It’s an unfortunate fact of life that hearing loss is part of the aging process. Roughly 38 million individuals in the U.S. deal with some form of hearing loss, though because hearing loss is anticipated as we age, many choose to ignore it. Neglecting hearing loss, however, can have serious adverse side effects on a person’s whole well-being beyond their inability to hear.
Why is the choice to just live with hearing loss one that many people consider? Based on an AARP study, more than one-third of senior citizens think of hearing loss as a minor issue that can be managed fairly easily, while price was a worry for more than half of individuals who participated in the study. The consequences of ignoring hearing loss, though, can be a lot higher due to conditions and adverse reactions that come with ignoring it. What are the most common complications of ignoring hearing loss?
The majority of people will not instantly connect the dots from fatigue to hearing loss. Instead, they will attribute fatigue to countless different factors, like slowing down due to aging or a side-effect of medication. The reality is that the less you can hear, the more your body works to compensate for it, leaving you feeling exhausted. Think about taking an exam like the SAT where your brain is totally concentrated on processing the task in front of you. You would most likely feel really drained when you’re done. The same thing occurs when you struggle to hear: when there are blanks spots in conversation, your brain needs to work hard to substitute the missing information – which is often made even harder when there’s lots of background noise – and uses up precious energy just attempting to manage the conversation. Looking after yourself requires energy which you won’t have with this kind of chronic fatigue. To adapt, you will skip life-essential activities such as working out or eating healthy.
Hearing loss has been linked, by a number of Johns Hopkins University studies, to decreased cognitive functions , increased loss of brain tissue, and dementia. While these connections are correlations, instead of causations, scientists think that, once again, the more mental resources that are spent trying to fill in the blanks of a conversation, the less you have to give attention to other things including memorization and comprehension. And as people get older, the increased draw on mental resources can accelerate the decline of other brain functions and can lead to gray matter loss. In addition, engaging in a regular exchange of information and ideas, usually through conversation, is believed to help seniors stay mentally fit and can help delay the process of mental decline. Luckily, cognitive specialist and hearing specialist can use the recognized connection between cognitive decline and hearing loss to collaborate to undertake research and establish treatments that are promising in the near future.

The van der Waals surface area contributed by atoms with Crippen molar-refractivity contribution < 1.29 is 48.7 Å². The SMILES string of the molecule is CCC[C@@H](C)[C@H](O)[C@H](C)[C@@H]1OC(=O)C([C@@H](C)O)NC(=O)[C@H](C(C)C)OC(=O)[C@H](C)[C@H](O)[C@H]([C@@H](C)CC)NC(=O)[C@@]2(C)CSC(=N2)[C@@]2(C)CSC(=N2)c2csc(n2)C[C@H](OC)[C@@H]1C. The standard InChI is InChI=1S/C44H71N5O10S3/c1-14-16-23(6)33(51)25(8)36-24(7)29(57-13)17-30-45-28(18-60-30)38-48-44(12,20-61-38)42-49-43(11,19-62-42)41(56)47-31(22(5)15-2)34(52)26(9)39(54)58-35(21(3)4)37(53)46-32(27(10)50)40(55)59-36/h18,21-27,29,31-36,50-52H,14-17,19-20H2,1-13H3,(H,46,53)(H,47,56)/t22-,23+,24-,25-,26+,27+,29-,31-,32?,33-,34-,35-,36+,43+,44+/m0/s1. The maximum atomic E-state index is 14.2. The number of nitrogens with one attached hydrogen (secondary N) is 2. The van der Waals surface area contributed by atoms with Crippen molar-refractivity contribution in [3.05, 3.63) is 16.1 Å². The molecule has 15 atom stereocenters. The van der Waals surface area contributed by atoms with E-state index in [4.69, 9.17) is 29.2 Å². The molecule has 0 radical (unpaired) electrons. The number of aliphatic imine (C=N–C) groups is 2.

Mental Health Problems
The National Council on the Aging found, from a study of more than two thousand senior citizens, that mental health problems which have a negative social and emotional affect, are more common if there is also neglected hearing loss. The connection between mental health issues and hearing loss makes sense since, in social and family situations, individuals who suffer from hearing loss have a difficult time communicating with others. Ultimately, feelings of separation could develop into depression. Feelings of exclusion and isolation can worsen to anxiety and even paranoia if neglected. Hearing aids have been shown to aid in the recovery from depression, though anyone suffering from depression, anxiety, or paranoia should consult with a mental health professional.
If one part of your body, which is an interconnected machine, stops working properly, it might have an impact on seemingly unrelated bodily functions. This is the case with our hearts and ears. As a case in point, if blood flow from the heart to the inner ear is constrained, hearing loss could be the result. Another condition associated with heart disease is diabetes which also impacts the nerve endings of the inner ear and sometimes causes the brain to get scrambled information. If heart disease is disregarded severe or even potentially fatal consequences can occur. So if you’ve noticed some hearing loss and you have a history of diabetes or heart disease in your family you should consult both a cardiac and hearing specialist in order to figure out whether your hearing loss is linked to a heart condition.
If you suffer from hearing loss or are experiencing any of the adverse repercussions listed above, please reach out to us so we can help you live a healthier life.